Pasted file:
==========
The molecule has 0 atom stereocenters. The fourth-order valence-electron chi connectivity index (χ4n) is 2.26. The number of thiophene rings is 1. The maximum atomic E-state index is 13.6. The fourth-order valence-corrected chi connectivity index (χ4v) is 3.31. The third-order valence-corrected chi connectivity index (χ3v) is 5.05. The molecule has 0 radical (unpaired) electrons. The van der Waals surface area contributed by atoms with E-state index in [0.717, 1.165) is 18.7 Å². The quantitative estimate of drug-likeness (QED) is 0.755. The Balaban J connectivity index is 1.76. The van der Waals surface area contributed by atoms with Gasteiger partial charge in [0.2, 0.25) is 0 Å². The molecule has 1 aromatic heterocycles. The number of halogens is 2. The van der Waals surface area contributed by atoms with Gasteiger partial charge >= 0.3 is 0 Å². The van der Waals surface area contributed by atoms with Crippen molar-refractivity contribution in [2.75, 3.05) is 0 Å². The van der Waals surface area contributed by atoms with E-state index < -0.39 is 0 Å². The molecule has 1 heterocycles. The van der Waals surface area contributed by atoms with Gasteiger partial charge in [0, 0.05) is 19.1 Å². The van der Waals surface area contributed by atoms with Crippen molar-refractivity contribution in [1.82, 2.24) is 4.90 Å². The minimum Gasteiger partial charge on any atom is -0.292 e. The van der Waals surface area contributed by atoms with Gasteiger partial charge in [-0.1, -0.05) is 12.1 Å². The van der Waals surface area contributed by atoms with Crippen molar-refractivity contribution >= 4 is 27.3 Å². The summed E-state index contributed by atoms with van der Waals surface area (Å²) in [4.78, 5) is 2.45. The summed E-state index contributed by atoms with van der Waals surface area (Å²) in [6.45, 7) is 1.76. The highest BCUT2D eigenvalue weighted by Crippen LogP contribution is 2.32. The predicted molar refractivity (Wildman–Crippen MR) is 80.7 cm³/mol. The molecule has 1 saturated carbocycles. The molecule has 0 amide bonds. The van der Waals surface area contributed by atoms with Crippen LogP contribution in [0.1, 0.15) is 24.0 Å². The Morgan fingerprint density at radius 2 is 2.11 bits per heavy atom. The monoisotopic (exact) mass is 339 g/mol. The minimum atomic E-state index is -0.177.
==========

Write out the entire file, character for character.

The molecule has 0 atom stereocenters. The fourth-order valence-electron chi connectivity index (χ4n) is 2.26. The number of thiophene rings is 1. The maximum atomic E-state index is 13.6. The fourth-order valence-corrected chi connectivity index (χ4v) is 3.31. The third-order valence-corrected chi connectivity index (χ3v) is 5.05. The molecule has 0 radical (unpaired) electrons. The van der Waals surface area contributed by atoms with E-state index in [0.717, 1.165) is 18.7 Å². The quantitative estimate of drug-likeness (QED) is 0.755. The Balaban J connectivity index is 1.76. The van der Waals surface area contributed by atoms with Gasteiger partial charge in [0.2, 0.25) is 0 Å². The molecule has 1 aromatic heterocycles. The number of halogens is 2. The van der Waals surface area contributed by atoms with Gasteiger partial charge >= 0.3 is 0 Å². The van der Waals surface area contributed by atoms with Crippen molar-refractivity contribution in [2.75, 3.05) is 0 Å². The van der Waals surface area contributed by atoms with E-state index < -0.39 is 0 Å². The molecule has 1 heterocycles. The van der Waals surface area contributed by atoms with Gasteiger partial charge in [0, 0.05) is 19.1 Å². The van der Waals surface area contributed by atoms with Crippen molar-refractivity contribution in [1.82, 2.24) is 4.90 Å². The minimum Gasteiger partial charge on any atom is -0.292 e. The van der Waals surface area contributed by atoms with Gasteiger partial charge in [-0.1, -0.05) is 12.1 Å². The van der Waals surface area contributed by atoms with Crippen molar-refractivity contribution >= 4 is 27.3 Å². The summed E-state index contributed by atoms with van der Waals surface area (Å²) in [4.78, 5) is 2.45. The summed E-state index contributed by atoms with van der Waals surface area (Å²) in [6.45, 7) is 1.76. The highest BCUT2D eigenvalue weighted by Crippen LogP contribution is 2.32. The predicted molar refractivity (Wildman–Crippen MR) is 80.7 cm³/mol. The molecule has 1 saturated carbocycles. The molecule has 0 amide bonds. The van der Waals surface area contributed by atoms with Crippen LogP contribution in [0.1, 0.15) is 24.0 Å². The Morgan fingerprint density at radius 2 is 2.11 bits per heavy atom. The monoisotopic (exact) mass is 339 g/mol. The minimum atomic E-state index is -0.177.